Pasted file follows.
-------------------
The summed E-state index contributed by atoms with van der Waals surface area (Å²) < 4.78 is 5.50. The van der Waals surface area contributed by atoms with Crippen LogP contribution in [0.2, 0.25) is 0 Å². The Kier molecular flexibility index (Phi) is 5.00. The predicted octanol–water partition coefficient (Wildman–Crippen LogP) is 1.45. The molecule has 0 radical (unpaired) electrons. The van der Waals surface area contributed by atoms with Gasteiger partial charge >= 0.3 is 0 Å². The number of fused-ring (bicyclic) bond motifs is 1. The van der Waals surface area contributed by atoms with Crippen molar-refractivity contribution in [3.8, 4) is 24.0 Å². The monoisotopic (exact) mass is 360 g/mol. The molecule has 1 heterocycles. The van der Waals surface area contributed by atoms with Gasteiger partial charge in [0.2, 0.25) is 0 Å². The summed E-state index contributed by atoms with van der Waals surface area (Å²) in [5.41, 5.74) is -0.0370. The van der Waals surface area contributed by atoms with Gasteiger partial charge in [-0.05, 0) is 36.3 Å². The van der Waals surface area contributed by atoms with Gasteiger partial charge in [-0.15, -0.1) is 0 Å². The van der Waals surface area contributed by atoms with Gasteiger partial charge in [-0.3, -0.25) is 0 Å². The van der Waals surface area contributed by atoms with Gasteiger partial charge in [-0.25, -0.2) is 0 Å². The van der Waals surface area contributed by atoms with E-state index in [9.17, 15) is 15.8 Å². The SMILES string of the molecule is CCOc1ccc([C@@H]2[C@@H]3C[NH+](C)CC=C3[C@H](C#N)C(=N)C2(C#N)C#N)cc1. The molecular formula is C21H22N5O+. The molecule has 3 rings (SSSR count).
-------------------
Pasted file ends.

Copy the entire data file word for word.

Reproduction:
The summed E-state index contributed by atoms with van der Waals surface area (Å²) < 4.78 is 5.50. The van der Waals surface area contributed by atoms with Crippen LogP contribution in [0.2, 0.25) is 0 Å². The Kier molecular flexibility index (Phi) is 5.00. The predicted octanol–water partition coefficient (Wildman–Crippen LogP) is 1.45. The molecule has 0 radical (unpaired) electrons. The van der Waals surface area contributed by atoms with Gasteiger partial charge >= 0.3 is 0 Å². The number of fused-ring (bicyclic) bond motifs is 1. The van der Waals surface area contributed by atoms with Crippen molar-refractivity contribution in [3.8, 4) is 24.0 Å². The monoisotopic (exact) mass is 360 g/mol. The molecule has 1 heterocycles. The van der Waals surface area contributed by atoms with Gasteiger partial charge in [0.2, 0.25) is 0 Å². The summed E-state index contributed by atoms with van der Waals surface area (Å²) in [5.41, 5.74) is -0.0370. The van der Waals surface area contributed by atoms with Gasteiger partial charge in [-0.05, 0) is 36.3 Å². The van der Waals surface area contributed by atoms with Gasteiger partial charge in [-0.15, -0.1) is 0 Å². The van der Waals surface area contributed by atoms with Gasteiger partial charge in [-0.3, -0.25) is 0 Å². The van der Waals surface area contributed by atoms with Gasteiger partial charge in [-0.25, -0.2) is 0 Å². The van der Waals surface area contributed by atoms with E-state index in [9.17, 15) is 15.8 Å². The SMILES string of the molecule is CCOc1ccc([C@@H]2[C@@H]3C[NH+](C)CC=C3[C@H](C#N)C(=N)C2(C#N)C#N)cc1. The molecular formula is C21H22N5O+. The molecule has 3 rings (SSSR count).